We were left bewitched, bothered and bewildered by these videos. Stunning work all around.
- Shut Up- Blaqbonez
Furious looking men in wedding gowns clutching machine guns and driving through the city on bikes. Count us in. in presenting his identity, Blaqbonez has always shown a willingness to ignore conventional rap codes while blurring gender lines. This video continues his foray into gender bending experimentation. What’s not to like?
- One More Night- Mr P, Niniola
This video shouldn’t work, at least not in the way that it does. It stars Mr P- minus his brother but with some of their back up dancers- doing all the moves we have seen him do countless times before. The Michael Jackson, the Usher, the P-square, it’s all there. But then Niniola steps in and adds a whole new dynamic as she gets him to board the shaku shaku train. It’s furious eye candy if you ever saw some.
- Cash- Lady Donli
Directed by the duo of Kewa Oni and Seun Opabisi, Lady Donli’s Cash is the rare Nigerian video that marries the old school simplicity of an artist performing their music with their relationship with the band that helped create it. What starts out as a regular video of an artist performing their material becomes much more, brimming with the magnetism that made Lady Donli one of the breakout artistes of the year.
- Billionaire- Teni
Teni’s Billionaire is the aspirational anthem for anyone who ever dreamed of making it big, the kind we love to sing along to. The TG Omori directed video represents these aspirations with a feel good throwback vibe that reintroduces the heyday of Frank Edoho and Who Wants to be a Millionare, the quiz show he hosted with such tension filled authority. Rooting for Teni is easy with videos packaged like this one.
- Madu- Kizz Daniel
Last year’s most memorable music video featuring explosive chemistry between the two leads was Burna Boy’s sizzling On the Low. This year, Kizz Daniels seizes the crown with the Aje filmworks directed visuals for his own mega hit Madu. Starring Daniel and reality television diva Beverly Osu, this is a visual depiction of how to make love on camera while keeping your clothes on. Osu particularly steals the show and even though Daniel sings of scattering brains and shifting wombs, it is Osu who is in charge here.
- Dangote- Burna Boy
There wouldn’t be a videos list without Clarence Peters. Dangote begins with an arresting unbroken single take that observes different characters hustling for the money. Around the 1-minute mark, the gritty neo-noir styled video opens up to accommodate even more scenarios that depict Burna Boy’s obsession with making money, both legitimate and illegal.
- Try Me- Tems
The force and power of Tems’ delivery on her breakout hit Try Me, naturally demanded a video that matched the song’s energy word for word. Ademola Falomo’s treatment of the material is up to the task. He unspools a story of love and loss, crime and revenge revolving around his breakout star and puts in enough visual flourishes to keep his artistic stamp on it.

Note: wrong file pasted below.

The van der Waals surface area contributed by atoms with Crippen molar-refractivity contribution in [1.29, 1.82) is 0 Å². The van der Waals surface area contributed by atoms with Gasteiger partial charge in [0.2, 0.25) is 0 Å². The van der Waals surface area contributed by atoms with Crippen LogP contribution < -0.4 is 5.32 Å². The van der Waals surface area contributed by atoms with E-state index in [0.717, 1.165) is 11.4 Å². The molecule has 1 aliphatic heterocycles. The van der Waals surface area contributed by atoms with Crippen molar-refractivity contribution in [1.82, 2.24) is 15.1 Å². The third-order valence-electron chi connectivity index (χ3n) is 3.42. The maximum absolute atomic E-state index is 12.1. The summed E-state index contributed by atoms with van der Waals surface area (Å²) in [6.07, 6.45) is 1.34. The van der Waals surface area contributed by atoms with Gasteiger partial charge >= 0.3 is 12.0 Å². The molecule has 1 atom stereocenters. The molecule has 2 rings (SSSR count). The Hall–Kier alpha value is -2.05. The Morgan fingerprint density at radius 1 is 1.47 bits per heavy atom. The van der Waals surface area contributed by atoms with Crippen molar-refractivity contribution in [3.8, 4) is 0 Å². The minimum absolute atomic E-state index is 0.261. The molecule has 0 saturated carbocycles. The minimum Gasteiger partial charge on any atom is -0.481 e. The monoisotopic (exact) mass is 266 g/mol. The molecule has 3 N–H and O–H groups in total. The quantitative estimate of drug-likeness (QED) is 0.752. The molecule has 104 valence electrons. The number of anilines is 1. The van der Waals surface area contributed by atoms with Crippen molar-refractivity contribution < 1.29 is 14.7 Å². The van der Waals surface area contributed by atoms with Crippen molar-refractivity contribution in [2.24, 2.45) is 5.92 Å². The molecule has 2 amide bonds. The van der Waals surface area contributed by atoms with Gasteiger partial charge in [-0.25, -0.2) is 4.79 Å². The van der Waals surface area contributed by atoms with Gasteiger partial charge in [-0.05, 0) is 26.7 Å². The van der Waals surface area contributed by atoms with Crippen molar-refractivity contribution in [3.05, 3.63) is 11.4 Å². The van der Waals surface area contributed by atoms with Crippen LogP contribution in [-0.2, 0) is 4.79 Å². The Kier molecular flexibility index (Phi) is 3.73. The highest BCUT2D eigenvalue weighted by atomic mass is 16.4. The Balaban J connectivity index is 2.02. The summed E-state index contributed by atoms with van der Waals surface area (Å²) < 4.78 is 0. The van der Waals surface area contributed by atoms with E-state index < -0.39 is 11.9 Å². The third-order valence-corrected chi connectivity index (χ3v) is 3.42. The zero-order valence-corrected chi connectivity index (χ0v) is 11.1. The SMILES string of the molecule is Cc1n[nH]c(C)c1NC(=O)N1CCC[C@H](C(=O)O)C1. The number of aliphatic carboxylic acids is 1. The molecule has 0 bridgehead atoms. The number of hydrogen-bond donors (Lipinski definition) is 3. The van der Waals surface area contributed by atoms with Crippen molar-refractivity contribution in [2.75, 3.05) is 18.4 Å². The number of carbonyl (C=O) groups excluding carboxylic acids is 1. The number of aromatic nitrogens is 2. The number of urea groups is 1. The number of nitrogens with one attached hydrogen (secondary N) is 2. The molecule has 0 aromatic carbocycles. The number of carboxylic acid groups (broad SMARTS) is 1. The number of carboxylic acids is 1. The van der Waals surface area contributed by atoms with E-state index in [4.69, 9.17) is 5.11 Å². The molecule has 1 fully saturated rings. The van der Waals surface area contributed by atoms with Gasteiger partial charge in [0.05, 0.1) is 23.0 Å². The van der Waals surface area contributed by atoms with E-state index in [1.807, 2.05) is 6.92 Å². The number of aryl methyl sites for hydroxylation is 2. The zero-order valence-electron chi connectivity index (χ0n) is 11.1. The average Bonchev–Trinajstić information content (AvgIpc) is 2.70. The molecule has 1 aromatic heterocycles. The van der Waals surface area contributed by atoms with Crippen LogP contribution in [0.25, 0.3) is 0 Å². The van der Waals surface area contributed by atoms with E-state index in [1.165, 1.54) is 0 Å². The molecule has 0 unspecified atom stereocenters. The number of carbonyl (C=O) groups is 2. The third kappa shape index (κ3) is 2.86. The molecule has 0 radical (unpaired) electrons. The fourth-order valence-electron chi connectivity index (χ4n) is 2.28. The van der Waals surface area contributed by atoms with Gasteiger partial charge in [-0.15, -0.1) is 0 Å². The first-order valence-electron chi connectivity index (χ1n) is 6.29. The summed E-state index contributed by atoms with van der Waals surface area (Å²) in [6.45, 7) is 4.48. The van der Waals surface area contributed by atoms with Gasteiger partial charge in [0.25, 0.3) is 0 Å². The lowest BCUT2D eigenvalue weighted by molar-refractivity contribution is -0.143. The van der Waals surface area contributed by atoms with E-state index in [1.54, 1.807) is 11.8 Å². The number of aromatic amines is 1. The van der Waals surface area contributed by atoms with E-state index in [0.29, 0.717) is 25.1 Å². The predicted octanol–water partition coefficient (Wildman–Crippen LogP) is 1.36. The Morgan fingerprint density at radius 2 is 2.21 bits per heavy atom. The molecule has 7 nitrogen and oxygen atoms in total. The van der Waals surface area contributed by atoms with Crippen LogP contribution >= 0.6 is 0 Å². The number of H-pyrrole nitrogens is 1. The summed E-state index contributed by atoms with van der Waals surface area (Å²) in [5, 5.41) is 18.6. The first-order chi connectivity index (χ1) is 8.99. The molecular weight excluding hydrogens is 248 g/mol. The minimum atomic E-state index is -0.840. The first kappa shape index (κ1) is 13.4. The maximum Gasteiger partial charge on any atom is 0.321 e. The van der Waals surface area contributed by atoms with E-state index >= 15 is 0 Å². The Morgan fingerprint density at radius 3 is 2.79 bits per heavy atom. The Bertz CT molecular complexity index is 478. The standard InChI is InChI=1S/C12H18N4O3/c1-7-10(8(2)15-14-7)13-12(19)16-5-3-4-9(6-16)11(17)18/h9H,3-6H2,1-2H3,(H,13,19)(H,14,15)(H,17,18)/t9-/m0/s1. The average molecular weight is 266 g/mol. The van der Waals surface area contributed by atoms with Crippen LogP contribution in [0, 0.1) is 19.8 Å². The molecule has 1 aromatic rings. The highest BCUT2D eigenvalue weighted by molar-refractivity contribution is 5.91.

- Jaiye- Ladipoe
Few onscreen delights were as memorable this year as the Kewa Oni and Seun Opabisi interpretation of Ladipoe’s Jaiye. Taking advantage of Ladipoe’s good looks, the duo surround their star with bright colors while employing stunning imagery and racy editing to present their video essay about a day in the life of a Lagos resident.
- Raw Dinner- Santi
Written and directed by Santi, this 8.36minutes experience plays like a horror short- and perhaps that is exactly what it is- made by a team with a minuscule budget but with plenty of style to burn. Continuing Santi’s fascination with the supernatural, Raw Dinner is a triumph of imagination and detailed world building. Broken into chapters, the production design and visual effects are pretty impressive.
- 49-99- Tiwa Savage
Tiwa Savage’s 49-99 is what results when a talented creative is given a production budget that can at least match their ideas. Savage has been in terrific videos in the past (If I Start to Talk, Girlie O remix) but this one feels like the start of something entirely fresh. Frequent collaborator Meji Alabi curates a stunning collection of images and visuals inspired primarily from the continent and presented to announce the arrival of a major talent to the world stage. Sexy, provocative and utterly fascinating, 49–99 easily elevates the tepid song to something more memorable.
Wilfred Okiche is a medic, reader, writer, journalist, culture critic, and occasional ruffler of feathers. One of the most influential critics working in the Nigerian culture space, his writing has appeared extensively in platforms like YNaija.com and 360nobs.com. Okiche has provided editorial assistance to the UK Guardian and has had his work published in African Arguments, Africa is a Country and South Africa’s City Press. He has received trainings and acquired experience in multimedia and online journalism. He also appears on the culture television show, Africana Literati. He has participated at critic programs in Lagos, Durban and Rotterdam.
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